Thursday, September 14, 2006

Boat buoyancy question

A fellow biologist recently bought a 4-stroke motor for his duck boat. Because the motor is much heavier than his previous motor, he was concerned with the back of the boat riding extremely low in the water (this is definitely a concern in rough water). Anyway, he (and a couple other guys here) seems to believe that if he fills under the seats with styrofoam (or a similar light and buoyant material) that it will make his boat sit higher in the water. I (along with a couple others) disagree with him. I tried to explain that since the foam wouldn't actually come in contact with the water, that it wouldn't increase his buoyancy, but rather would make the boat sit slightly lower in the water (foam isn't heavy, but would probably weigh a couple pounds). I told him the reason styrofoam floats is because it's lighter than water. In order for it to lift the boat further out of the water, it would have to be under the hull, not above it. For some reason, I think he thinks it's going to work like helium in a balloon. We've had some heated discussions over this topic earlier today, and I'm just about ready to set up a small scale "experiment" in the lab. What does the spoonhouse think? I know there's some engineers out there, but try to keep your answers brief.


Blogger Simon Hawk said...

The foam is good if the boat gets "swamped" it'll keep the boat from sinking to the bottom of the lake. As far as helping it float it won't do shit. You have to increase the amount of water being displaced by the hull. And the only way to do that is buy a bigger boat. You can buy foam strips that physically mount to the exterior of the hull just above the water line that run lengthwise. My dad installed those on his old duck-boat and it seemed to work well. I forgot what the name of them but Im sure you could find them by searching the net.

14/9/06 11:56  
Blogger NDammitt said...

Okay, here is how boats work. The only reason that a boat floats is because the boat has less mass than the water that it displaces. The same thing as with helium and regular air. When two materials that are in a state of flux come in contact with each other the one that has least mass will 'float' to the top, eventually. Your friend could hypothetically fill the boat with foam and not make a difference. Point out to him that since foam is mostly air and some sort of polymer (which is probably denser than water) he's better off with nothing under the seats.

14/9/06 12:01  
Blogger Simon Hawk said...

I would make it a priority to add foam under the seats as a saftey measure. When you're duck hunting in cold windy weather wearing heavy cloths in a boat thats loaded down with decoys people dogs and gear it would be a good idea to have a little safety factor if indeed the boat started to go under. My old man swamped a layout-boat in the middle of saginaw bay during a wind storm, the only thing keeping the boat afloat was the foam ballast in the hull. Lucky him.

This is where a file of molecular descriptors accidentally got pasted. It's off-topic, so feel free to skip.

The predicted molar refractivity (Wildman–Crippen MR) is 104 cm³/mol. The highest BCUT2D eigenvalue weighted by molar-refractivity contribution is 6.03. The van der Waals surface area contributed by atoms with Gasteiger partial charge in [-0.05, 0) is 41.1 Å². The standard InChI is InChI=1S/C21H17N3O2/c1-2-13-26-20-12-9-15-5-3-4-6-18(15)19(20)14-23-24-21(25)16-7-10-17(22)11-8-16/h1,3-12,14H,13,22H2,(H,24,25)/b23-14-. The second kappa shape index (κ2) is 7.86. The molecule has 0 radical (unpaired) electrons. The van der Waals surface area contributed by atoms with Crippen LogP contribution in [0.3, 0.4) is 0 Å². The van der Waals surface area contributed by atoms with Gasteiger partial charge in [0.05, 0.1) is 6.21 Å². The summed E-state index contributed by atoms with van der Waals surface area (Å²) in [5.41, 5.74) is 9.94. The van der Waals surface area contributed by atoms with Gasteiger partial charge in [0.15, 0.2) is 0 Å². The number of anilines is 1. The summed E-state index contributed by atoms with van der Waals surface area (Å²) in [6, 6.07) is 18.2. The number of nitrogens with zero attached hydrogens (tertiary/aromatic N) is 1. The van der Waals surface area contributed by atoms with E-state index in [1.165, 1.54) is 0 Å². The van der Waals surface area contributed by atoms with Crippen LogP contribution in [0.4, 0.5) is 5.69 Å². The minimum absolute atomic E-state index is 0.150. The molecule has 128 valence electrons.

14/9/06 12:10  
Blogger NDammitt said...

I don't think that it gets that cold in Texas, not like Michigan duck weather. But your point is still very valid, boats without neutral buoyancy tend to not float so well when they are capsized or swamped.

14/9/06 15:09  
Blogger Jizzoel said...

Tell him that since people float when they have lungs full of air, and sink when their lungs are empty, he just needs hold his breath. Or he could get a really fat guy to sit in the back of the boat since they float easier than the rest of us.

14/9/06 15:50  
Blogger Garble said...

Ndammitt had the correct explanation. A good lab experiment involves a bucket, a cup and foam you know floats on it's own.

Put the small cup in a the bucket of water. Mark the water line. Than fill the cup with foam. The weight of the foam will push the cup down further in the water. Even thogh the foam floats.

14/9/06 17:06  
Blogger Simon Hawk said...

Jim, did your friend end up making a decision on what to do about his boat yet?

18/9/06 07:19  
Blogger Jim Brannick said...

Thanks for all your comments on this subject. Before I created the post, I tried to explain all of this to him, I guess I was looking for a simpler way to pound it thru his thick skull (besides a simple experiment). Here's the skinny, he still thinks the foam in the seats will increase buoyancy, and I'm tired of trying to convince him otherwise (I'm no longer surprised that he's never finished his Master's). But, at the very least, his boat should be safer (like Simon said), which is a good thing since I'll probably hunt with this dolt a few times in the future.
Oh, and NDAmmit: it gets plenty cold here in NE TX in the winter... enough to where you get hypothermia should you spend some time in the water.

18/9/06 10:02  
Blogger Garble said...

What a tool. Oh well one of things that my professors always tried to drill into us was the our intuition was faulty. For the first year and a half they'd do demo after demo that showed we didn't really understand physics very well.

18/9/06 10:17  
Blogger Simon Hawk said...

Oh well, at least his boat will be safer.

18/9/06 10:25  
Blogger Jim Brannick said...

Just goes to show you can't convince stubborn people, regardless of the evidence you present.
It's like trying to convince someone that "The Next Generation" is better than "Star Trek".
In many ways it's superior but will never be as recognized as the original

18/9/06 10:30  

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